As the #MeToo movement continues to gain momentum around the world, the Special Regulations on Labor Protection of Female Employees of Jiangsu Province in China took effect on July 1, providing for the first time in China the detailed requirements for employers to establish internal policies and systems against sexual harassment. Employers in China should review their anti-sexual harassment policies and practices in light of these developments.
The anti-sexual harassment or #MeToo movement has spread quickly across the world. The movement has not taken hold in the same way across Asia as it has in the West, but as Western multinationals move greater numbers of employees to and from Asia, it is becoming increasingly important to provide formal training to Asia-based workforces on sexual harassment and retaliation provisions. Many Western company’s values and codes of conduct contain these core principles, but few companies provide in-depth training on what these provisions mean to the company and for the employees. Notably, despite the lack of public groundswell behind the #MeToo movement in the People’s Republic of China (PRC) (for reasons beyond the scope of this article), sexual harassment continues to plague female employees, and more too often than not, multinational employers have neglected to provide formal training on sexual harassment to their Asian, and Chinese workforce, in particular.
The awareness among the female workforce in the PRC is increasing, and the laws and regulations on sexual harassment have also been evolving. As background, the PRC does not have a unified law regarding sexual harassment. The first law to explicitly prohibit sexual harassment, the Law for the Protection of Women’s Rights and Interests of the People’s Republic of China (Women’s Protection Law), took effect on December 1, 2005. The Women’s Protection Law guarantees women the right to be free from sexual harassment. However, it neither defines nor provides any guidance as to what is “sexual harassment.”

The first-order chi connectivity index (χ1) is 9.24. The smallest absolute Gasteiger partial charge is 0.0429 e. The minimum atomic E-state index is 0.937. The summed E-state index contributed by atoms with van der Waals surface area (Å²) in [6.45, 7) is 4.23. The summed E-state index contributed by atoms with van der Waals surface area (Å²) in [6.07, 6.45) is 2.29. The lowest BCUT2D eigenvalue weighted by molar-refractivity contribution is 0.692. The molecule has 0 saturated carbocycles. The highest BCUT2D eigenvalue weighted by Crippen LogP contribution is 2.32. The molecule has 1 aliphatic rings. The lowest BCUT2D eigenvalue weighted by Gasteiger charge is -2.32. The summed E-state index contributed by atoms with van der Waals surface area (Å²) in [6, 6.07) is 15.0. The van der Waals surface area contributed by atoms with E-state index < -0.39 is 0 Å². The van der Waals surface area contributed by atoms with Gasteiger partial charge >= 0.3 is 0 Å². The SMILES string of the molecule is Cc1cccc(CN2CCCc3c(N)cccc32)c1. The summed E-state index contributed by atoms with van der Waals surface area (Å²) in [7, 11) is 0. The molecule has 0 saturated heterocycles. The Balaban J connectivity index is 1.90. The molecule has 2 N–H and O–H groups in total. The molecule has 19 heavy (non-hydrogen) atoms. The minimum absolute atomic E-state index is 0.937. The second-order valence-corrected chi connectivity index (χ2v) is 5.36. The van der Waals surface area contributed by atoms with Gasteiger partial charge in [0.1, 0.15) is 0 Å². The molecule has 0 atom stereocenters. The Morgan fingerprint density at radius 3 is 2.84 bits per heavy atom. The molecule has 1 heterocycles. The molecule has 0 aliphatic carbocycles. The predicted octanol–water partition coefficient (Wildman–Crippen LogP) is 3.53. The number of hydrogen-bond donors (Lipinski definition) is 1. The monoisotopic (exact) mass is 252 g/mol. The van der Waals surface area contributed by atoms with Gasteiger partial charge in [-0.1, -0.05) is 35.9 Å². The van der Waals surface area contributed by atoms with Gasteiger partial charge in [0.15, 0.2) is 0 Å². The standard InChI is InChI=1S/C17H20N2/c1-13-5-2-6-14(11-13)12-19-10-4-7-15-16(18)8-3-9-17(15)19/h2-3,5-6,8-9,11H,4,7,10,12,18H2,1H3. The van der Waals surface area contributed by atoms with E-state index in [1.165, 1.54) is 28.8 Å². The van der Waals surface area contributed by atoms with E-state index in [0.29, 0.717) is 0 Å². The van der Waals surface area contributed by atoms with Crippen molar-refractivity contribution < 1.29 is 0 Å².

This LawFlash reviews what constitutes sexual harassment across various jurisdictions in the PRC and focuses on the latest development in this regard in Jiangsu Province. (The cities of Suzhou and Nanjing are located in Jiangsu Province.) On July 1, 2018, the Special Regulations on Labor Protection of Female Employees of Jiangsu Province (Jiangsu Special Regulations) took effect, and for the first time in the PRC, they provide detailed requirements for employers to establish internal policies and systems against sexual harassment.
To date, no national law provides a definition of “sexual harassment.” Rather, as is common in the PRC legal regime, the provinces and municipalities across the country are given the deference and discretion to define and enforce what should be covered by the national law. The local regulations in Beijing, for example, prohibit “any sexual harassment against a woman by means of language, words, images, electronic information or bodily actions related to sex or containing sexual content against her will.” The regulations in Shanghai, Jiangsu Province and Guangzhou provide similar definitions. Under all of these local rules, sexual harassment conducted only by males against females is prohibited.